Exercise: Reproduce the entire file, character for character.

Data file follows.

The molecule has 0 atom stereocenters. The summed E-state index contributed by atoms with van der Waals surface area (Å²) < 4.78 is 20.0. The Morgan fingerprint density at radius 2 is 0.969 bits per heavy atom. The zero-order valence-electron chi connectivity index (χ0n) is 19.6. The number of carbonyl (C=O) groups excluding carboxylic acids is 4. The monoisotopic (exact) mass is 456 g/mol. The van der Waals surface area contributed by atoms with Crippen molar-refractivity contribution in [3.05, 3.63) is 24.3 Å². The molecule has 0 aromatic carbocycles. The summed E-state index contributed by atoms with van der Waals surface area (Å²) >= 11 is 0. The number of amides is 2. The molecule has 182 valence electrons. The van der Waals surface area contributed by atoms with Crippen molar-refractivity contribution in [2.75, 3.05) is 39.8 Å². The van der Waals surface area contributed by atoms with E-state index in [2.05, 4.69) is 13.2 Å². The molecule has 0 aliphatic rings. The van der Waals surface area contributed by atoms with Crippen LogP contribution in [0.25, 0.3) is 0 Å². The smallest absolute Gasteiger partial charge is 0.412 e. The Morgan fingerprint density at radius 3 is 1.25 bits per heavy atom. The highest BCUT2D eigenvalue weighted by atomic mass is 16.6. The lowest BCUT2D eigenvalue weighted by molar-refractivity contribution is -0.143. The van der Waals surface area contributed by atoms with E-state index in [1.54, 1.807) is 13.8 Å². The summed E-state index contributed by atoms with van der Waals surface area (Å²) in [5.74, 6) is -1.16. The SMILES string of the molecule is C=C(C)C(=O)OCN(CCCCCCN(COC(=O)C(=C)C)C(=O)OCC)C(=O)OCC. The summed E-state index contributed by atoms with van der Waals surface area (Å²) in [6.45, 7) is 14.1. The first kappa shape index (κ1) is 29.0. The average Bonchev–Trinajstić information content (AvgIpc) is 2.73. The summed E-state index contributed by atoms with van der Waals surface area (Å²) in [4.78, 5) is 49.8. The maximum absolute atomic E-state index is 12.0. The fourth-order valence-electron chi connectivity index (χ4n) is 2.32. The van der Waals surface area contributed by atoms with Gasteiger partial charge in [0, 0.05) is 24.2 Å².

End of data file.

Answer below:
The molecule has 0 atom stereocenters. The summed E-state index contributed by atoms with van der Waals surface area (Å²) < 4.78 is 20.0. The Morgan fingerprint density at radius 2 is 0.969 bits per heavy atom. The zero-order valence-electron chi connectivity index (χ0n) is 19.6. The number of carbonyl (C=O) groups excluding carboxylic acids is 4. The monoisotopic (exact) mass is 456 g/mol. The van der Waals surface area contributed by atoms with Crippen molar-refractivity contribution in [3.05, 3.63) is 24.3 Å². The molecule has 0 aromatic carbocycles. The summed E-state index contributed by atoms with van der Waals surface area (Å²) >= 11 is 0. The number of amides is 2. The molecule has 182 valence electrons. The van der Waals surface area contributed by atoms with Crippen molar-refractivity contribution in [2.75, 3.05) is 39.8 Å². The van der Waals surface area contributed by atoms with E-state index in [2.05, 4.69) is 13.2 Å². The molecule has 0 aliphatic rings. The van der Waals surface area contributed by atoms with Crippen LogP contribution in [0.25, 0.3) is 0 Å². The smallest absolute Gasteiger partial charge is 0.412 e. The Morgan fingerprint density at radius 3 is 1.25 bits per heavy atom. The highest BCUT2D eigenvalue weighted by atomic mass is 16.6. The lowest BCUT2D eigenvalue weighted by molar-refractivity contribution is -0.143. The van der Waals surface area contributed by atoms with E-state index in [1.54, 1.807) is 13.8 Å². The summed E-state index contributed by atoms with van der Waals surface area (Å²) in [5.74, 6) is -1.16. The SMILES string of the molecule is C=C(C)C(=O)OCN(CCCCCCN(COC(=O)C(=C)C)C(=O)OCC)C(=O)OCC. The summed E-state index contributed by atoms with van der Waals surface area (Å²) in [6.45, 7) is 14.1. The first kappa shape index (κ1) is 29.0. The average Bonchev–Trinajstić information content (AvgIpc) is 2.73. The summed E-state index contributed by atoms with van der Waals surface area (Å²) in [4.78, 5) is 49.8. The maximum absolute atomic E-state index is 12.0. The fourth-order valence-electron chi connectivity index (χ4n) is 2.32. The van der Waals surface area contributed by atoms with Gasteiger partial charge in [0, 0.05) is 24.2 Å².